There is a fascinating tradition within the Druze community dating back to the 11th century that calls for complete loyalty to the government of the country in which they reside. In this spirit, the Druze community has enjoyed a special relationship with Israel, often referred to as the “blood covenant.” The community is devoted to Israel, with 83% of Druze men serving in the IDF (60% in combat units), and many seeking jobs as civil servants. In fact, the recently dissolved 20th Knesset included 5 Druze MKs.
Still, the Druze community, an Arabic-speaking, esoteric ethnoreligious group numbering 140,00, has been left to evaluate its place within Israeli society following the passage the Jewish Nation-State Law.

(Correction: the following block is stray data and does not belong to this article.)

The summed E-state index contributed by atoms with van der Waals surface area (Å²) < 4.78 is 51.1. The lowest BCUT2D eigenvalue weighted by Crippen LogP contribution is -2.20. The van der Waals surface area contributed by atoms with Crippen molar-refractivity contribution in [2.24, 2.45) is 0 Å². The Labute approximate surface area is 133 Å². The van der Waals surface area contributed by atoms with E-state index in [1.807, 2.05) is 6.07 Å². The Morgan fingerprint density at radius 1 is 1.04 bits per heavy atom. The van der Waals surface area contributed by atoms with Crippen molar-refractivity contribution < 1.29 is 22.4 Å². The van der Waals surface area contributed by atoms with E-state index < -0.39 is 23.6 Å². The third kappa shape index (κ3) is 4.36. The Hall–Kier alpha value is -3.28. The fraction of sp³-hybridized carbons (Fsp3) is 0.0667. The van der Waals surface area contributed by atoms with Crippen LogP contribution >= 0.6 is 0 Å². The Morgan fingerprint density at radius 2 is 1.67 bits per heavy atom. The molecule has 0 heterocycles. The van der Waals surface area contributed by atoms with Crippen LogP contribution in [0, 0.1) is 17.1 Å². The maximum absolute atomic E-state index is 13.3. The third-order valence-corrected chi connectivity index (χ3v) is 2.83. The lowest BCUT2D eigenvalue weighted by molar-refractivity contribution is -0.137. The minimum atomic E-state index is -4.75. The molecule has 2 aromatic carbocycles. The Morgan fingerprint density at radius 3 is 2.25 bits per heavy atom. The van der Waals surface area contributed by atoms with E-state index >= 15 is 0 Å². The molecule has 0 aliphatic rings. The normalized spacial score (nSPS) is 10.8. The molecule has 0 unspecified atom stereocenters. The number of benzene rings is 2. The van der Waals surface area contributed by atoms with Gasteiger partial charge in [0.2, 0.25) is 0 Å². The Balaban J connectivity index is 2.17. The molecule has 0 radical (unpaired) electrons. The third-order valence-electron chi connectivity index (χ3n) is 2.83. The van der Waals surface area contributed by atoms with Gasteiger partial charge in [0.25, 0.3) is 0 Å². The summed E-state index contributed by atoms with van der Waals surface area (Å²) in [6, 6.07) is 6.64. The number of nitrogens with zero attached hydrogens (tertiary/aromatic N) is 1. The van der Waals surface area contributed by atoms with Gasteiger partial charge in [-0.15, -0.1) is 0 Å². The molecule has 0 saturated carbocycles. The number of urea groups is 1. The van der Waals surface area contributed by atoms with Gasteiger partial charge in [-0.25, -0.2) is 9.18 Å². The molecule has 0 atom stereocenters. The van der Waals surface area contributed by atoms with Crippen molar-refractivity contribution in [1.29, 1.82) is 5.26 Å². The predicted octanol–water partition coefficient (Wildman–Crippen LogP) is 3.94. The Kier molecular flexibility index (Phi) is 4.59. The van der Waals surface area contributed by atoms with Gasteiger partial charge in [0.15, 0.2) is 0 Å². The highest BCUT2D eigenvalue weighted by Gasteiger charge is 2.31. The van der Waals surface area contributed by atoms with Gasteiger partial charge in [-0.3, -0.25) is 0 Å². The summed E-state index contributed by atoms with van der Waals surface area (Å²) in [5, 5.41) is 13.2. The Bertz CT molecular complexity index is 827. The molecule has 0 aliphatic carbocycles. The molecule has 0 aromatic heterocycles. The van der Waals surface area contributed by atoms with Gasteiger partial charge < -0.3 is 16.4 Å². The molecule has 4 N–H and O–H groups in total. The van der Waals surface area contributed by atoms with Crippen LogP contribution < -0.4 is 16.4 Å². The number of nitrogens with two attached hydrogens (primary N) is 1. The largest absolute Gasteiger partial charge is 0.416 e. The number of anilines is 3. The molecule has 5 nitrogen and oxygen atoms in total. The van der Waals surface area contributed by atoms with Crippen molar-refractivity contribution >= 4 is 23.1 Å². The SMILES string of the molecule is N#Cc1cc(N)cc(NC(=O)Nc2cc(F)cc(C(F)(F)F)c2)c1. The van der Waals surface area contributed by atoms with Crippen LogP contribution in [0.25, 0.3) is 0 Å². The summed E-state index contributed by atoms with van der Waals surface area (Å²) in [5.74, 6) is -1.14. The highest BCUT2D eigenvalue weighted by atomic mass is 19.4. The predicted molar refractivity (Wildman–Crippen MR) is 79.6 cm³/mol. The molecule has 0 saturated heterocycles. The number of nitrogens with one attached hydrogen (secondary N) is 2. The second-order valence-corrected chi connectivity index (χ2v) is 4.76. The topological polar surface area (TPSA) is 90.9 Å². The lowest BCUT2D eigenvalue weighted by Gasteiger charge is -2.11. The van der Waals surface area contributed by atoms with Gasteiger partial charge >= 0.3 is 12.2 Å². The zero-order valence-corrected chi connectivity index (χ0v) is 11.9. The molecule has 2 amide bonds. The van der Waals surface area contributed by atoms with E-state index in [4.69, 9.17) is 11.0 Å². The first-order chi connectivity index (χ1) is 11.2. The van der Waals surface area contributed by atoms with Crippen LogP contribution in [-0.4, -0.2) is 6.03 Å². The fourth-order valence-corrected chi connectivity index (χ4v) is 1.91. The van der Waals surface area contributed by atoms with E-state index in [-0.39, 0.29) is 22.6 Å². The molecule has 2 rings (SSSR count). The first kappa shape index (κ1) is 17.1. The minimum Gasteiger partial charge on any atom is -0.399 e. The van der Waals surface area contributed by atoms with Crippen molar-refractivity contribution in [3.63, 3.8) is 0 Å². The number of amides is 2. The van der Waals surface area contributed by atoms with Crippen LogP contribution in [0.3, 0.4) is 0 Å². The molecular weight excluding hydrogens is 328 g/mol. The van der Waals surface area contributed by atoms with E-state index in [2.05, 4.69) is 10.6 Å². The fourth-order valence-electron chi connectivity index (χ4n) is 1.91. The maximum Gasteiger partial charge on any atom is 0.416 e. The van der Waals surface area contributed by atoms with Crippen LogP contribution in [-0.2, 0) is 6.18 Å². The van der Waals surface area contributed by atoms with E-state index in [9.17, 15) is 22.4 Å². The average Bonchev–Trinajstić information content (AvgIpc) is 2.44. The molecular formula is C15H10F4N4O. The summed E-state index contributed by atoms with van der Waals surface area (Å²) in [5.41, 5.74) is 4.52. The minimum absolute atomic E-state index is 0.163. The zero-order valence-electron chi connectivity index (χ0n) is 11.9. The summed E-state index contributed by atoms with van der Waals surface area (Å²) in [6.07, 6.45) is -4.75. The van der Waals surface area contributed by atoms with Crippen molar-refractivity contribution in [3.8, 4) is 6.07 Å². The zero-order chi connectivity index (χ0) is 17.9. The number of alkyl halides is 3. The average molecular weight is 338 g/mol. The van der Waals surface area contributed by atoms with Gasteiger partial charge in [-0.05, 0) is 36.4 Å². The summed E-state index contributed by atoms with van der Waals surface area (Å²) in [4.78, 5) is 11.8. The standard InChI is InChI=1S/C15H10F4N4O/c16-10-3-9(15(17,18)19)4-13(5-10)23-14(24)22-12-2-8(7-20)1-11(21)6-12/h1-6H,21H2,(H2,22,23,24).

Accounting for just under 2% of Israel’s population, the Druze community is a minority within a minority that grapples with issues most other groups could not even fathom. The Druze are Israeli citizens, but not Jewish. They are Arabs, but not Muslim. Employment opportunities, mostly teaching and internal community jobs, are offered in limited quantities and almost exclusively to the men, making the advancement of the community’s women nearly impossible.
Breaking the glass ceiling for Druze women is currently a hot topic. Gadeer Mreeh, a Druze woman, made headlines in December 2018 when she became the first non-Jewish woman to anchor a Hebrew-language news broadcast at the Israel Public Broadcasting Corporation. Mreeh is likely to make a stir again, as she is set to become the first Druze woman in the Israeli Knesset after placing 25th on the list for the centrist Blue and White party in the upcoming Israeli elections.